Twitter Demographics

The data shown below were collected from the profiles of 3 tweeters who shared this research output. Click here to find out more about how the information was compiled.

Mendeley readers

The data shown below were compiled from readership statistics for 224 Mendeley readers of this research output. Click here to see the associated Mendeley record.

Geographical breakdown

Country Count As %
Unknown 224 100%

Demographic breakdown

Readers by professional status Count As %
Student > Master 44 20%
Researcher 29 13%
Unspecified 21 9%
Student > Ph. D. Student 16 7%
Student > Postgraduate 15 7%
Other 43 19%
Unknown 56 25%
Readers by discipline Count As %
Medicine and Dentistry 51 23%
Nursing and Health Professions 25 11%
Unspecified 22 10%
Social Sciences 20 9%
Economics, Econometrics and Finance 8 4%
Other 37 17%
Unknown 61 27%

Attention Score in Context

This research output has an Altmetric Attention Score of 24. This is our high-level measure of the quality and quantity of online attention that it has received. This Attention Score, as well as the ranking and number of research outputs shown below, was calculated when the research output was last mentioned on 23 March 2020.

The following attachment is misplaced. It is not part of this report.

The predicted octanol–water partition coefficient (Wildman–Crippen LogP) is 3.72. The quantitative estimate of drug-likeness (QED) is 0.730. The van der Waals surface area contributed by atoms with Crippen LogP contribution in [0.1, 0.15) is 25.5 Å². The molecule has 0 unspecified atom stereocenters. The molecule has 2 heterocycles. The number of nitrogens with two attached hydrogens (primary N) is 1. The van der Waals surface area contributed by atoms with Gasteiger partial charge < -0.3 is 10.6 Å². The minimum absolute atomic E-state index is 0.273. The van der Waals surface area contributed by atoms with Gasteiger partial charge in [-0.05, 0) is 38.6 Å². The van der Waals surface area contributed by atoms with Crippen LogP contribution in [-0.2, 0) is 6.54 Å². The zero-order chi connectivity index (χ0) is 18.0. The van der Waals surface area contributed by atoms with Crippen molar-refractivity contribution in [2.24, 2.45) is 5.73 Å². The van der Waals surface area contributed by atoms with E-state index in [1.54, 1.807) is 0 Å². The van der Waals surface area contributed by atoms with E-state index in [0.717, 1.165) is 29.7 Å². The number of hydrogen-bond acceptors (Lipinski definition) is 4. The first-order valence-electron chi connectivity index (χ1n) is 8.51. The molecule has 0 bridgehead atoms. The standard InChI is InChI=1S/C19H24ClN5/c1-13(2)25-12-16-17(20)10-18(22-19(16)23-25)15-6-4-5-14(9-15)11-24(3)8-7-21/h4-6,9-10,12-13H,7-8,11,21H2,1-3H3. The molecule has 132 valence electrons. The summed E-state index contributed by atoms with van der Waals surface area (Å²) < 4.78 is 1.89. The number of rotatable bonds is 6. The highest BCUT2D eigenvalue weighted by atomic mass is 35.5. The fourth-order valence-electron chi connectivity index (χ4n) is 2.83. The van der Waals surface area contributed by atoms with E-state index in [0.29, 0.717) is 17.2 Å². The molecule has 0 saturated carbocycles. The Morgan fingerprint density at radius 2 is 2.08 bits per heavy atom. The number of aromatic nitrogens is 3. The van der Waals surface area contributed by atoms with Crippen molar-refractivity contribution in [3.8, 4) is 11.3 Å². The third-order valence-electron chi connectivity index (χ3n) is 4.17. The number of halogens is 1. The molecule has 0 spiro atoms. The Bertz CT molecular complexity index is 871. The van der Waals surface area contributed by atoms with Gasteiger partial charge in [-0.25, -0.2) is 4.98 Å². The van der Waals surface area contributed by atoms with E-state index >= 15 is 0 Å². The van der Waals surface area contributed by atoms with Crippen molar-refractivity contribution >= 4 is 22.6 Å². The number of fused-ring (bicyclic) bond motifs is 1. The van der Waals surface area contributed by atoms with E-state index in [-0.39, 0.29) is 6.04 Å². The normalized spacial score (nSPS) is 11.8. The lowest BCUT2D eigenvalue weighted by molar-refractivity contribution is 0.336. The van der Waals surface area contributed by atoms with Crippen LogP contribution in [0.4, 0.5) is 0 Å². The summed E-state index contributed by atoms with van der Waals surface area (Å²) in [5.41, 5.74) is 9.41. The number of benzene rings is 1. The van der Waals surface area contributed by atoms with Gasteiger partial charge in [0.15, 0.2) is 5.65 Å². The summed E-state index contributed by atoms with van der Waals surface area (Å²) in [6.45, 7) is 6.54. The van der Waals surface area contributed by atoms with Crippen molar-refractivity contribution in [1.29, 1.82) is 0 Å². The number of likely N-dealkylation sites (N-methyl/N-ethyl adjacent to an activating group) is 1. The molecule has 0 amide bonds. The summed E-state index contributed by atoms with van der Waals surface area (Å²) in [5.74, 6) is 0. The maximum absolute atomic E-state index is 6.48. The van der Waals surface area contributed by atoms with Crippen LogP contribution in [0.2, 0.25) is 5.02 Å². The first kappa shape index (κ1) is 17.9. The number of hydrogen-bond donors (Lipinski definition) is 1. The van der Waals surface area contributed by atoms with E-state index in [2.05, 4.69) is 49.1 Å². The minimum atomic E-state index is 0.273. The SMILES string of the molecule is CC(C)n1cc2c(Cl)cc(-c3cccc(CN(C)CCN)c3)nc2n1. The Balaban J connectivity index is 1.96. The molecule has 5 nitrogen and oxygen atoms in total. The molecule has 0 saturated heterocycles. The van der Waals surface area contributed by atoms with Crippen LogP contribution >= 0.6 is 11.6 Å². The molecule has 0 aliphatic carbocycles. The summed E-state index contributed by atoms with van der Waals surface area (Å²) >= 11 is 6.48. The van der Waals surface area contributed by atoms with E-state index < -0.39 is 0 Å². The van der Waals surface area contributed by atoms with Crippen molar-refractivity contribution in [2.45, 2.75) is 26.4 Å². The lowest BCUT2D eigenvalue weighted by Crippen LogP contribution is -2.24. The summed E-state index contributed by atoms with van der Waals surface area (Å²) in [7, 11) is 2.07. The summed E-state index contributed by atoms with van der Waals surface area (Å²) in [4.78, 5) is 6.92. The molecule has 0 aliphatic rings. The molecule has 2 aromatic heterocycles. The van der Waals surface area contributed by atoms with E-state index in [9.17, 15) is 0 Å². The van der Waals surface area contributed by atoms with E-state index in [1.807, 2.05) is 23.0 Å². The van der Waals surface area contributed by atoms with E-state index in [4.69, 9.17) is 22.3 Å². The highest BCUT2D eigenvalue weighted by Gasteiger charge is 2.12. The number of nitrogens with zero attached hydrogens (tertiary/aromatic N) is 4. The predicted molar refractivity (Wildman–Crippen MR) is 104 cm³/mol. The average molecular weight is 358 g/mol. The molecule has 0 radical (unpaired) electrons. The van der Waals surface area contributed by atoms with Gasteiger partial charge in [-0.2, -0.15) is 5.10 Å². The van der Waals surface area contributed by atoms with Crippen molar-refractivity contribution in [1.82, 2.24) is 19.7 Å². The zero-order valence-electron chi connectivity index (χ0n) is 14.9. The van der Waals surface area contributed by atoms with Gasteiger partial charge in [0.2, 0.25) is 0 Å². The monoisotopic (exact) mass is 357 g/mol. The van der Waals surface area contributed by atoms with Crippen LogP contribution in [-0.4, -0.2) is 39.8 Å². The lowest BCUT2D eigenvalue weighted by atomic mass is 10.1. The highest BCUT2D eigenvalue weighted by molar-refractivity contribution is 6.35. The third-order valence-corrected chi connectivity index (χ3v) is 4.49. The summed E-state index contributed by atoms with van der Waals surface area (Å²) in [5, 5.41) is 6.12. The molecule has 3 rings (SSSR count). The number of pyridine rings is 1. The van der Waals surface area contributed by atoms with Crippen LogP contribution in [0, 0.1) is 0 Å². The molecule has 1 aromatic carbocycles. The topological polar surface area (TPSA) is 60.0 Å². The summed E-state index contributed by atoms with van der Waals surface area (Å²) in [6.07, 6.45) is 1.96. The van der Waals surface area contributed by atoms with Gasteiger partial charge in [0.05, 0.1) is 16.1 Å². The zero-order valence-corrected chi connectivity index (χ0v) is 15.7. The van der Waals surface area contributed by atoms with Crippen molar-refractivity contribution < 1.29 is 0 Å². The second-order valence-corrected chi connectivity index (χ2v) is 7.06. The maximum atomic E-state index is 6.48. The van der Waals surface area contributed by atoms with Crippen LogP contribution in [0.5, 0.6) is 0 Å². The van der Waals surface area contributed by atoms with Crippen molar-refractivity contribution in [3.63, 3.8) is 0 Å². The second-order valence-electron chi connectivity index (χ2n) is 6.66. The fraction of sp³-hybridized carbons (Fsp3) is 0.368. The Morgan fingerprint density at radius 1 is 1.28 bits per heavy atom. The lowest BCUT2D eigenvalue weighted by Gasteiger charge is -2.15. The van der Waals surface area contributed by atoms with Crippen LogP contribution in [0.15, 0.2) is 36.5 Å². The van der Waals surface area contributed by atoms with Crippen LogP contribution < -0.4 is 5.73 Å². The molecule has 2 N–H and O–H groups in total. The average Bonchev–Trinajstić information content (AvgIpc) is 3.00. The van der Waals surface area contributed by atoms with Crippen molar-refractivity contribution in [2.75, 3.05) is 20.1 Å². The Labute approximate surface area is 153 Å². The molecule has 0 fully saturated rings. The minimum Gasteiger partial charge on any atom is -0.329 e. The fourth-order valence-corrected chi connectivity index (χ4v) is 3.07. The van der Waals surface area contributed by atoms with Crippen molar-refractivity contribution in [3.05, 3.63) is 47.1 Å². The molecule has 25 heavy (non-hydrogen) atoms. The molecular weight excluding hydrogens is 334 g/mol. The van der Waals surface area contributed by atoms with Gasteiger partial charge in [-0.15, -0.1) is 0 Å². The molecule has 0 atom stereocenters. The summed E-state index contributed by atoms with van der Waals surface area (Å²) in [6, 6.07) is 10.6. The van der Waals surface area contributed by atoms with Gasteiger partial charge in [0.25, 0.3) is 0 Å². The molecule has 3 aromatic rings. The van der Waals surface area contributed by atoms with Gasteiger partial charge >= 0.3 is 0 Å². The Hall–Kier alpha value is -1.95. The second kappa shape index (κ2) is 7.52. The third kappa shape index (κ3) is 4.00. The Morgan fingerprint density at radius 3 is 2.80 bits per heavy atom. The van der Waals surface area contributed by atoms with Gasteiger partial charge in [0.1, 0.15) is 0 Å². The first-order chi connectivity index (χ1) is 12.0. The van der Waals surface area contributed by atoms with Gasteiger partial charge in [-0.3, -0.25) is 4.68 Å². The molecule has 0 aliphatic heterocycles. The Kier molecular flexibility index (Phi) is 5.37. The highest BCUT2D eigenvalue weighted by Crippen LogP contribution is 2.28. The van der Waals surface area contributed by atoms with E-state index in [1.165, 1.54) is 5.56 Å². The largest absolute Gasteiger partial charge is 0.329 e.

All research outputs
#1,001,508
of 17,370,809 outputs
Outputs from International Journal for Equity in Health
#136
of 1,531 outputs
Outputs of similar age
#27,616
of 282,166 outputs
Outputs of similar age from International Journal for Equity in Health
#1
of 1 outputs
Altmetric has tracked 17,370,809 research outputs across all sources so far. Compared to these this one has done particularly well and is in the 94th percentile: it's in the top 10% of all research outputs ever tracked by Altmetric.
So far Altmetric has tracked 1,531 research outputs from this source. They typically receive a lot more attention than average, with a mean Attention Score of 10.1. This one has done particularly well, scoring higher than 91% of its peers.
Older research outputs will score higher simply because they've had more time to accumulate mentions. To account for age we can compare this Altmetric Attention Score to the 282,166 tracked outputs that were published within six weeks on either side of this one in any source. This one has done particularly well, scoring higher than 90% of its contemporaries.
We're also able to compare this research output to 1 others from the same source and published within six weeks on either side of this one. This one has scored higher than all of them